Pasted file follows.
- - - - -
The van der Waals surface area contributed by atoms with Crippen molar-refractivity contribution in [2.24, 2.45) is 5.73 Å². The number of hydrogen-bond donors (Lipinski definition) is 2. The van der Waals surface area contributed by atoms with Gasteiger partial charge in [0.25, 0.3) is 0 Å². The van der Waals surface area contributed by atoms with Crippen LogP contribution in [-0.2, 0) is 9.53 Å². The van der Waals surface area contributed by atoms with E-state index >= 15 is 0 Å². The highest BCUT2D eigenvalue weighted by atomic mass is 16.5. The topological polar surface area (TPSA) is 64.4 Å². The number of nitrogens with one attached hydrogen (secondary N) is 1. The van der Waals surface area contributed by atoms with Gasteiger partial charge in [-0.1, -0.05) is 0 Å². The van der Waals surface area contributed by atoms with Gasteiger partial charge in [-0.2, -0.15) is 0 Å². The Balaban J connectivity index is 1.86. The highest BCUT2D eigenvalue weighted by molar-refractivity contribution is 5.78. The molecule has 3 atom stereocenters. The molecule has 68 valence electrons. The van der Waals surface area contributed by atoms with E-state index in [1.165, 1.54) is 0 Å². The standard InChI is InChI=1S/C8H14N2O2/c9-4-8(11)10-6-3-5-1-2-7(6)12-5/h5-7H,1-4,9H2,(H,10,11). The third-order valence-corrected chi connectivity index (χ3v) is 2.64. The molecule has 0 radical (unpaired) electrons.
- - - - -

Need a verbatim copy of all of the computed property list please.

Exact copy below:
The van der Waals surface area contributed by atoms with Crippen molar-refractivity contribution in [2.24, 2.45) is 5.73 Å². The number of hydrogen-bond donors (Lipinski definition) is 2. The van der Waals surface area contributed by atoms with Gasteiger partial charge in [0.25, 0.3) is 0 Å². The van der Waals surface area contributed by atoms with Crippen LogP contribution in [-0.2, 0) is 9.53 Å². The van der Waals surface area contributed by atoms with E-state index >= 15 is 0 Å². The highest BCUT2D eigenvalue weighted by atomic mass is 16.5. The topological polar surface area (TPSA) is 64.4 Å². The number of nitrogens with one attached hydrogen (secondary N) is 1. The van der Waals surface area contributed by atoms with Gasteiger partial charge in [-0.1, -0.05) is 0 Å². The van der Waals surface area contributed by atoms with Gasteiger partial charge in [-0.2, -0.15) is 0 Å². The Balaban J connectivity index is 1.86. The highest BCUT2D eigenvalue weighted by molar-refractivity contribution is 5.78. The molecule has 3 atom stereocenters. The molecule has 68 valence electrons. The van der Waals surface area contributed by atoms with E-state index in [1.165, 1.54) is 0 Å². The standard InChI is InChI=1S/C8H14N2O2/c9-4-8(11)10-6-3-5-1-2-7(6)12-5/h5-7H,1-4,9H2,(H,10,11). The third-order valence-corrected chi connectivity index (χ3v) is 2.64. The molecule has 0 radical (unpaired) electrons.